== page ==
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Major Hurricane Season Predicted; Insurers Aren’t Taking Chances

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Storm Irene caused widespread damage in 2011. The insurance industry has implemented changes since then. Credit: Jan Ellen Spiegel / CT Mirror
Jan Ellen Spiegel / CT Mirror

Unless a ton of climate and weather scientists are wrong, the U.S. could be in for the worst Atlantic hurricane season ever. “This season is looking to be an extraordinary one,” said Rick Spinrad, administrator of the National Oceanic and Atmospheric Administration, Thursday morning at a briefing to announce NOAA’s predictions for the upcoming hurricane season, which starts on June 1 and runs through Nov. 30.

NOAA is predicting an 85% chance of an above-normal season, with 17 to 25 named storms, eight to 13 hurricanes and four to seven major hurricanes, which are those that have sustained winds of at least 111 mph — categories 3, 4 and 5. “The forecast for named storms, hurricanes and major hurricanes is the highest NOAA has ever issued for the May outlook,” Spinrad said.

image-20240620132908-1Credit: Courtesy: NOAA

The forecast is in keeping with several earlier forecasts, including one issued by Colorado State University. Nearly two months ago, CSU predicted a very active season with 23 named storms, 11 to become hurricanes and five major hurricanes. It was the highest prediction for hurricanes that CSU has ever issued in its April outlook, which began in 1995.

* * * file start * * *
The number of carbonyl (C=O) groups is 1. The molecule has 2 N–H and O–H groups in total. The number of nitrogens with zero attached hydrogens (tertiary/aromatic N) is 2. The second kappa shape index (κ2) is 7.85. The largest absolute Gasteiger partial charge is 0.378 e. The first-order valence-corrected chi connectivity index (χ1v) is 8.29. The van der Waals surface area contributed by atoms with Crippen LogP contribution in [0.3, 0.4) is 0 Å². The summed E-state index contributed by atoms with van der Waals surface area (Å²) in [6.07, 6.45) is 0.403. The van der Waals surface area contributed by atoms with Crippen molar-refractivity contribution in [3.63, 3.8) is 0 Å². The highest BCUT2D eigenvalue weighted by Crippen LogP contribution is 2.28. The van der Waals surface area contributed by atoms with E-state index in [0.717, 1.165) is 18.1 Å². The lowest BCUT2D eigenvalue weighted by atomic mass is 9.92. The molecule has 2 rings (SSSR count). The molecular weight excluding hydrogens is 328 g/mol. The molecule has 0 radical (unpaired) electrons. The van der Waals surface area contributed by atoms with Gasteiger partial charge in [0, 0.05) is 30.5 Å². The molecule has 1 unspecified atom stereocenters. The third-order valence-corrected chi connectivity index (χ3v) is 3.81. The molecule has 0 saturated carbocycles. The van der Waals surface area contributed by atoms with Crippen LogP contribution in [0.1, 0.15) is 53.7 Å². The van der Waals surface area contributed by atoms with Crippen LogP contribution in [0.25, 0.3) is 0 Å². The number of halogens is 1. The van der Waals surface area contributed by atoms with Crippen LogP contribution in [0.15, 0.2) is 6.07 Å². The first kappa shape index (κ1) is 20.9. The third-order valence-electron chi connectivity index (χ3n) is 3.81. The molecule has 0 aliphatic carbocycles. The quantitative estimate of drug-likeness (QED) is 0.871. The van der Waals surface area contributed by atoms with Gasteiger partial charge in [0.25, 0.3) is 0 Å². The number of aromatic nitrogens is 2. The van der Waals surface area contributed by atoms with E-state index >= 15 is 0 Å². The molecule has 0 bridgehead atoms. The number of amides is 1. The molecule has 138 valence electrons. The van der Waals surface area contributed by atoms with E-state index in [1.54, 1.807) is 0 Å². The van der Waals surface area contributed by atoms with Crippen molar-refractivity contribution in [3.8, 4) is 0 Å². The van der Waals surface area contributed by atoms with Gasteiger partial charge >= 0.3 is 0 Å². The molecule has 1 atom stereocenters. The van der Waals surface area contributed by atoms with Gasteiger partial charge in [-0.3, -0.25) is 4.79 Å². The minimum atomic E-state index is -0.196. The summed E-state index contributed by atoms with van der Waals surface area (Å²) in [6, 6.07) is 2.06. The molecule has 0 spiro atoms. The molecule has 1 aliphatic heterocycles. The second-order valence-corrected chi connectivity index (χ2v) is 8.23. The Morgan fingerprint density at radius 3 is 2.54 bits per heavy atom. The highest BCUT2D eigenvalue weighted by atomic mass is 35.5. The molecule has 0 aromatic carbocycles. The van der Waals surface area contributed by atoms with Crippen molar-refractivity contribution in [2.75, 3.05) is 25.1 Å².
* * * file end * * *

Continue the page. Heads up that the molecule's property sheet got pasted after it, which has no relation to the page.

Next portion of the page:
Climate change is part of the culprit. It has caused unprecedented warmth in the oceans, which means there is more fuel for storms. Matthew Rosencrans, NOAA’s lead hurricane forecaster, said sea surface temperatures in the main storm development area are where they would normally be in August — that’s 2 to 3.5 Fahrenheit degrees above normal for this time of year. Another factor is the cyclical weather pattern known as La Niña, which is expected in late summer. It is conducive to more active hurricane seasons because its low wind shear conditions allow storms to stay intact. Forecasters are also seeing active African monsoons. The warm water just makes everything worse. “It’s really the confluence of factors,” Rosencrans said.

It could be not a single storm hits land anywhere, never mind this part of the Atlantic basin. But as the longstanding mantra goes, repeated multiple times during NOAA’s announcement: it only takes one. Witness 1992, predicted to be a very mild hurricane year. And indeed that was the case, with fewer than a handful of hurricanes. But one of them was Andrew. To this day it remains among the worst hurricanes to strike the U.S., devastating south Florida and parts of the Gulf coast.